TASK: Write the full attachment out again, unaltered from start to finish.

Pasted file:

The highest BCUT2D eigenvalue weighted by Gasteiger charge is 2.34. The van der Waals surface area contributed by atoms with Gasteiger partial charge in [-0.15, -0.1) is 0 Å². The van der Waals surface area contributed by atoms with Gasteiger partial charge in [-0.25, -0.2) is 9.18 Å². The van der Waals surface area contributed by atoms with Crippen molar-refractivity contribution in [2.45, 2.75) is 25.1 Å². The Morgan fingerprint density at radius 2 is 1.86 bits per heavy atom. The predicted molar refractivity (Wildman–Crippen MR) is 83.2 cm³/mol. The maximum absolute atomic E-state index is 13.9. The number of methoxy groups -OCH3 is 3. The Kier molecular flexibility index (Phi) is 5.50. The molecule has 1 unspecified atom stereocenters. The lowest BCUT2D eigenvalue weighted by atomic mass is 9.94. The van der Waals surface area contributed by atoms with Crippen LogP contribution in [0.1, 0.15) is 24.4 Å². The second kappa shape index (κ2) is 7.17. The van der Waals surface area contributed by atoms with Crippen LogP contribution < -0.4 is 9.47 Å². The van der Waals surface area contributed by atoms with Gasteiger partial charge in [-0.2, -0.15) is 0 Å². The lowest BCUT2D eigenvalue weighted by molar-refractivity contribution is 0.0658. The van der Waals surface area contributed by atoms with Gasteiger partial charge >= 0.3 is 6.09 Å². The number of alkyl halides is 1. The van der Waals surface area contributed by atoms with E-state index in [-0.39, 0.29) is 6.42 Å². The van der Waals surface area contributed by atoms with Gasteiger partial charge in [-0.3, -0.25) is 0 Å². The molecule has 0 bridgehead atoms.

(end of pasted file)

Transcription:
The highest BCUT2D eigenvalue weighted by Gasteiger charge is 2.34. The van der Waals surface area contributed by atoms with Gasteiger partial charge in [-0.15, -0.1) is 0 Å². The van der Waals surface area contributed by atoms with Gasteiger partial charge in [-0.25, -0.2) is 9.18 Å². The van der Waals surface area contributed by atoms with Crippen molar-refractivity contribution in [2.45, 2.75) is 25.1 Å². The Morgan fingerprint density at radius 2 is 1.86 bits per heavy atom. The predicted molar refractivity (Wildman–Crippen MR) is 83.2 cm³/mol. The maximum absolute atomic E-state index is 13.9. The number of methoxy groups -OCH3 is 3. The Kier molecular flexibility index (Phi) is 5.50. The molecule has 1 unspecified atom stereocenters. The lowest BCUT2D eigenvalue weighted by atomic mass is 9.94. The van der Waals surface area contributed by atoms with Crippen LogP contribution in [0.1, 0.15) is 24.4 Å². The second kappa shape index (κ2) is 7.17. The van der Waals surface area contributed by atoms with Crippen LogP contribution < -0.4 is 9.47 Å². The van der Waals surface area contributed by atoms with Gasteiger partial charge in [-0.2, -0.15) is 0 Å². The lowest BCUT2D eigenvalue weighted by molar-refractivity contribution is 0.0658. The van der Waals surface area contributed by atoms with Gasteiger partial charge >= 0.3 is 6.09 Å². The number of alkyl halides is 1. The van der Waals surface area contributed by atoms with E-state index in [-0.39, 0.29) is 6.42 Å². The van der Waals surface area contributed by atoms with Gasteiger partial charge in [-0.3, -0.25) is 0 Å². The molecule has 0 bridgehead atoms.